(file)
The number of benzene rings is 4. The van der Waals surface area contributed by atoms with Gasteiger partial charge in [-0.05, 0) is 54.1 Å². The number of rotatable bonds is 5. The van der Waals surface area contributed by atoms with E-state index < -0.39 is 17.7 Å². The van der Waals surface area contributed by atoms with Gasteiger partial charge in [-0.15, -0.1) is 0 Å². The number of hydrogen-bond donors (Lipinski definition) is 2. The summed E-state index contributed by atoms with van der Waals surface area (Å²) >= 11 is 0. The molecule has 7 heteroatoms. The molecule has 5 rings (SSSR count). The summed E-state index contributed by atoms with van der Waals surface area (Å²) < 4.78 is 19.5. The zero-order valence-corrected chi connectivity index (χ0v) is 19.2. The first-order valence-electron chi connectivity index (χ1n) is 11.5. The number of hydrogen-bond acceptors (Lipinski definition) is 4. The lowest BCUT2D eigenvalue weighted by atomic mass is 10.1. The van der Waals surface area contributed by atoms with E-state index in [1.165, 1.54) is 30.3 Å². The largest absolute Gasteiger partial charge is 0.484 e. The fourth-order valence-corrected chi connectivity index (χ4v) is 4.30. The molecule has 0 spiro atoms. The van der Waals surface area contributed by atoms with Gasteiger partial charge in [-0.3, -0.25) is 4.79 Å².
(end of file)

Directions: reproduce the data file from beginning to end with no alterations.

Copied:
The number of benzene rings is 4. The van der Waals surface area contributed by atoms with Gasteiger partial charge in [-0.05, 0) is 54.1 Å². The number of rotatable bonds is 5. The van der Waals surface area contributed by atoms with E-state index < -0.39 is 17.7 Å². The van der Waals surface area contributed by atoms with Gasteiger partial charge in [-0.15, -0.1) is 0 Å². The number of hydrogen-bond donors (Lipinski definition) is 2. The summed E-state index contributed by atoms with van der Waals surface area (Å²) >= 11 is 0. The molecule has 7 heteroatoms. The molecule has 5 rings (SSSR count). The summed E-state index contributed by atoms with van der Waals surface area (Å²) < 4.78 is 19.5. The zero-order valence-corrected chi connectivity index (χ0v) is 19.2. The first-order valence-electron chi connectivity index (χ1n) is 11.5. The number of hydrogen-bond acceptors (Lipinski definition) is 4. The lowest BCUT2D eigenvalue weighted by atomic mass is 10.1. The van der Waals surface area contributed by atoms with E-state index in [1.165, 1.54) is 30.3 Å². The largest absolute Gasteiger partial charge is 0.484 e. The fourth-order valence-corrected chi connectivity index (χ4v) is 4.30. The molecule has 0 spiro atoms. The van der Waals surface area contributed by atoms with Gasteiger partial charge in [-0.3, -0.25) is 4.79 Å².